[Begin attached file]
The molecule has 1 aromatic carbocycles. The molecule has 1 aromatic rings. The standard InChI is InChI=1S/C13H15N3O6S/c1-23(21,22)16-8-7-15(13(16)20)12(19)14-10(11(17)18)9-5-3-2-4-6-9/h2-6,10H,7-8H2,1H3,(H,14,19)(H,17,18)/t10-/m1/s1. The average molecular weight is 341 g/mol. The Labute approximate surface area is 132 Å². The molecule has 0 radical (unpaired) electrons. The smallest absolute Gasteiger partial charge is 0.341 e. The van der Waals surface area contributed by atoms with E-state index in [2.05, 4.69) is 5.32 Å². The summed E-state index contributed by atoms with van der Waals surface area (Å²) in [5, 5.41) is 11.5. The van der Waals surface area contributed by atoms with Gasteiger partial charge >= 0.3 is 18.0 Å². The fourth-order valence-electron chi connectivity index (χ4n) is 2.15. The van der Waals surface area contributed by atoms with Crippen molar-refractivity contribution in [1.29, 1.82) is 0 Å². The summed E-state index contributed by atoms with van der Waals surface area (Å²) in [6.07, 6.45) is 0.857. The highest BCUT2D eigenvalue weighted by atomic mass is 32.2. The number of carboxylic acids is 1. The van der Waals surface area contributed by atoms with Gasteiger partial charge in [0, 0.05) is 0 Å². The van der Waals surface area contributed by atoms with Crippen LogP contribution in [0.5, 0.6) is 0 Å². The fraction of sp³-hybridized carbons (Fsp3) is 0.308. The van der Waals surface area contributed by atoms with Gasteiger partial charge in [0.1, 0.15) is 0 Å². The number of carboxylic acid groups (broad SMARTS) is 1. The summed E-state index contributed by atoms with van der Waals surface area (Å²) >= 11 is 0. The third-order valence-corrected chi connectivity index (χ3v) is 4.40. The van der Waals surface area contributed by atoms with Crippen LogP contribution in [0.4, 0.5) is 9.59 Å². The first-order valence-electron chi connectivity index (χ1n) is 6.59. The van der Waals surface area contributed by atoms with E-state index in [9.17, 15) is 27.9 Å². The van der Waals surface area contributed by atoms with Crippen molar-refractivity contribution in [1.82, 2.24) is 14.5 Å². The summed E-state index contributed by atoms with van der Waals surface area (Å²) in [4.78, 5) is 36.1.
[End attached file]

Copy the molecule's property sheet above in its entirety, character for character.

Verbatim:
The molecule has 1 aromatic carbocycles. The molecule has 1 aromatic rings. The standard InChI is InChI=1S/C13H15N3O6S/c1-23(21,22)16-8-7-15(13(16)20)12(19)14-10(11(17)18)9-5-3-2-4-6-9/h2-6,10H,7-8H2,1H3,(H,14,19)(H,17,18)/t10-/m1/s1. The average molecular weight is 341 g/mol. The Labute approximate surface area is 132 Å². The molecule has 0 radical (unpaired) electrons. The smallest absolute Gasteiger partial charge is 0.341 e. The van der Waals surface area contributed by atoms with E-state index in [2.05, 4.69) is 5.32 Å². The summed E-state index contributed by atoms with van der Waals surface area (Å²) in [5, 5.41) is 11.5. The van der Waals surface area contributed by atoms with Gasteiger partial charge >= 0.3 is 18.0 Å². The fourth-order valence-electron chi connectivity index (χ4n) is 2.15. The van der Waals surface area contributed by atoms with Crippen molar-refractivity contribution in [1.29, 1.82) is 0 Å². The summed E-state index contributed by atoms with van der Waals surface area (Å²) in [6.07, 6.45) is 0.857. The highest BCUT2D eigenvalue weighted by atomic mass is 32.2. The number of carboxylic acids is 1. The van der Waals surface area contributed by atoms with Gasteiger partial charge in [0, 0.05) is 0 Å². The van der Waals surface area contributed by atoms with Crippen LogP contribution in [0.5, 0.6) is 0 Å². The fraction of sp³-hybridized carbons (Fsp3) is 0.308. The van der Waals surface area contributed by atoms with Gasteiger partial charge in [0.1, 0.15) is 0 Å². The number of carboxylic acid groups (broad SMARTS) is 1. The summed E-state index contributed by atoms with van der Waals surface area (Å²) >= 11 is 0. The third-order valence-corrected chi connectivity index (χ3v) is 4.40. The van der Waals surface area contributed by atoms with Crippen LogP contribution in [0.4, 0.5) is 9.59 Å². The first-order valence-electron chi connectivity index (χ1n) is 6.59. The van der Waals surface area contributed by atoms with E-state index in [9.17, 15) is 27.9 Å². The van der Waals surface area contributed by atoms with Crippen molar-refractivity contribution in [1.82, 2.24) is 14.5 Å². The summed E-state index contributed by atoms with van der Waals surface area (Å²) in [4.78, 5) is 36.1.